|Description and Photograph||
Thanks to an astute collector, an indemnification has been reestablished to an important part of history.
This Frock coat came from the same collector as Lt. Moreno’s; it too was missing its identification until a collector informed me that it was identified. On checking it, I found that his name was in it, and that a full examination report had been done long ago when the Id was fresh.
This frock is well known to have come from the Bill Turner collection (now deceased) and when Bill had it he separated its belt and some documents and sold them. I suppose that was the beginning of losing the Id. The frock coat was recognized by the purchaser of some of the other items who informed me that it belonged to Lt. Colonel George A. Martin. I afterwards tracked down the image shown here which had been sold to another collector, and while I do not have the original image, the owner kindly gave me a copy. Now that the identification is reestablished the value of the frock has considerably increased, but I am not raising the price; this offers the collector the opportunity to purchase a frock positively identified to a prominent Confederate at the price of an unidentified frock.
27 year old lawyer George A Martin first entered service on June 26, 1861 at Norfolk, Virginia as Captain of Company B, 20th Battalion Virginia Heavy Artillery.
He was transferred to Company I, 38th Virginia Infantry on April 25, 1864. Martin was hospitalized at the Howard’s Grove Hospital in Richmond with debility on May 17, and returned to duty on August 31.
He was promoted to Lt. Colonel on December 12, 1864. Lieutenant Colonel Martin left Lynchburg, Virginia Hospital and joined President Davis’ entourage as he made his way south. After separating from the presidential party at Washington, Georgia he surrendered at Augusta, Georgia.
After the War he was a Virginia State Senator and Delegate.
He died in Norfolk, Virginia in 1915.
The Double Breasted Frock coat shown here follows Confederate regulations for a Lieutenant Colonel of Infantry. The six piece body is made of dark, cadet grey, wool kersey. There are seven large Virginia state seal buttons in each row on the front of the coat (one is currently missing from the bottom of the left row). These buttons are back marked "EXTRA QUALITY". The coat has the sky blue collar and cuff facings of an infantry officer, and the coat is piped down the front edge with a 1/8" wide, rolled strip of woolen broadcloth, sky blue in color. This piping is the same as the material used for the collar and cuffs.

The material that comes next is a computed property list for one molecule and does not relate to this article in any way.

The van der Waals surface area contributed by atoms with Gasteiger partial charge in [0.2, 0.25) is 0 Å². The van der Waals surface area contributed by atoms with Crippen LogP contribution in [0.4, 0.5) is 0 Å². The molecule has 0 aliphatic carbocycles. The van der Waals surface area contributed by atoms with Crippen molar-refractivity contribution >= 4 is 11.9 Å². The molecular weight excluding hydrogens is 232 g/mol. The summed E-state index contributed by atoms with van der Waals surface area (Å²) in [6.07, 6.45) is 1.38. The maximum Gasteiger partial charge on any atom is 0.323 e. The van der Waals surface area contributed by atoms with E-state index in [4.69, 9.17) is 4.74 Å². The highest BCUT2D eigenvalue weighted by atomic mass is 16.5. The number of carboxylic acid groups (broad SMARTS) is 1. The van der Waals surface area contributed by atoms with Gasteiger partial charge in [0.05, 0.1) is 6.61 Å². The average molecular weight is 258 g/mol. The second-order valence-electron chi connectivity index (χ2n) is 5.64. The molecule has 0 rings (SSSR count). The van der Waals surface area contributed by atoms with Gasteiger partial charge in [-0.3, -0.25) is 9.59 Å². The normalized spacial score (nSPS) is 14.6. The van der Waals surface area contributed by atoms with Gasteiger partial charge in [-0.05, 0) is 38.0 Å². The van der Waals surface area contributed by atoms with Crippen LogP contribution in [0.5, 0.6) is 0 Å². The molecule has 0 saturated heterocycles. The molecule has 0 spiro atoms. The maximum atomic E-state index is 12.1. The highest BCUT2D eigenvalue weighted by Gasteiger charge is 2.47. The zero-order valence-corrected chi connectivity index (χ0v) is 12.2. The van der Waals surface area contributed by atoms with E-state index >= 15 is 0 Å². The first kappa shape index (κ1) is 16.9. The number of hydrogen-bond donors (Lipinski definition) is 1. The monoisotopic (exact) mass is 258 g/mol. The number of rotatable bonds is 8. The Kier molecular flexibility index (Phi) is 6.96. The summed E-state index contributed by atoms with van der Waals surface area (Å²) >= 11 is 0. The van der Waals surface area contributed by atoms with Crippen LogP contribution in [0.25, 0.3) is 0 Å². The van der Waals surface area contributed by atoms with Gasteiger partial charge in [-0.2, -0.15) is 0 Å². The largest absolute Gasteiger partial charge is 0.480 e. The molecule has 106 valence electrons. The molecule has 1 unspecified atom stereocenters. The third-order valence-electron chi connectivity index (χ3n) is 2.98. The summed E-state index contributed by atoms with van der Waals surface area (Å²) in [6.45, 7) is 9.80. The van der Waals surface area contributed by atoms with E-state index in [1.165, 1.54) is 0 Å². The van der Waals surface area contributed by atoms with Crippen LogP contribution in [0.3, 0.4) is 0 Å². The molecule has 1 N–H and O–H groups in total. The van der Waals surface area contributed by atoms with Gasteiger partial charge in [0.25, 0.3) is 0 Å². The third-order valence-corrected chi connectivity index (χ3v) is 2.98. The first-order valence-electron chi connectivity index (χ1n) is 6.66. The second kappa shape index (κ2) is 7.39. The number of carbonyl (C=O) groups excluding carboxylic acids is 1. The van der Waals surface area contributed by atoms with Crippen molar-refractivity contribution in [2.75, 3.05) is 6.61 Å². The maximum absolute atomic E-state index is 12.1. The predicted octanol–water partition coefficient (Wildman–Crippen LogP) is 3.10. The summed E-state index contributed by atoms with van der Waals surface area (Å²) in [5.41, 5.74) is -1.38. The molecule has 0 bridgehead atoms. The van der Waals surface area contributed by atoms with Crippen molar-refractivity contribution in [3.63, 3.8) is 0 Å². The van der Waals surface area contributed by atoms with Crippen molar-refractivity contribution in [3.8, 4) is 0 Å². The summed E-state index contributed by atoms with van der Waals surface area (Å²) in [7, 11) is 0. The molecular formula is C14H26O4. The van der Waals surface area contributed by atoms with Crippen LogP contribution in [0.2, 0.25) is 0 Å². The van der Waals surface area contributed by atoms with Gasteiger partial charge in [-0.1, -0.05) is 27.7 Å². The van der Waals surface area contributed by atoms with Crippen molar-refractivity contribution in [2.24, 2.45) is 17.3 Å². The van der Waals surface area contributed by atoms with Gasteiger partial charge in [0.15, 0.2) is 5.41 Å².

The cuffs are functional, with three buttonholes on the lower edge. However, the buttons have now, for the most part, been sewn to the top of the cuff. The buttons are small Virginia state seals, back marked "EXTRA QUALITY". The sleeves are adorned with three strands of 3/8" flat gold braid, stitched on by hand. The sleeves are lined in an unbleached (or at least dirty) cotton shirting, tabby weave.
The collar has an interesting variation of insignia, instead of two stars on each side; it has two small Virginia buttons. The two on the right side have no rim and are back marked "W.H. HORSTMANN & SONS," while the two on the left side do have a rim and are back marked "SCOVILL MF'G CO. WATERBURY".
The rear of the coat is cut in conventional frock coat style, with the back vent and the pocket flaps piped in sky blue. The tails had four Virginia state seal buttons, two at the waist and two at the ends of the pocket flaps, back marked the same as the other large buttons. One is now missing.
The coat is interlined in the front panels of the body with the same gray woolen material as the coat is made of, and is further interlined with a layer of canvas next to the outer shell of the coat; a second layer of wool and cotton, and a layer of cotton waste. The middle layer appears to be the same type of material often seen in U.S. artillery and cavalry jackets, and may be an example of reused goods.
The actual coat lining, for both the upper body and the skirts, is made of worsted and cotton, in a green and brown, tabby weave, overall a greenish color. The coat has been extensively patched, contemporary with its wartime use. There is one pocket in the left inside breast of the coat, roughly 5" across, the pocket bag made of unbleached cotton osnaburg; the tail pocket bags are made of this same material.
This is a reasonably well tailored frock coat, but instead of officer quality cloth, is made largely from material acquired at a Confederate Quartermaster Depot. The main coat cloth is the type purchased for Confederate enlisted men in England, and the pocket bags are made of the same cotton osnaburg found in enlisted coat linings. The use of what may be U.S. artillery or cavalry jacket lining is most interesting, and is a further example of materials that are not officer quality. The use of Virginia buttons to substitute for what were Lieutenant Colonel’s stars is a fascinating interpretation of the regulations. Finally, the extensive patching indicates a coat that has seen hard field use.
The coat was acquired by Bill Turner many years ago, but without an owner’s identification.
This is an excellent example of a rare Lieutenant Colonel of infantry field officer's coat that obviously saw extensive use. The coat has some moth damage, but remains in very good condition and the color of the infantry blue facings remains bright.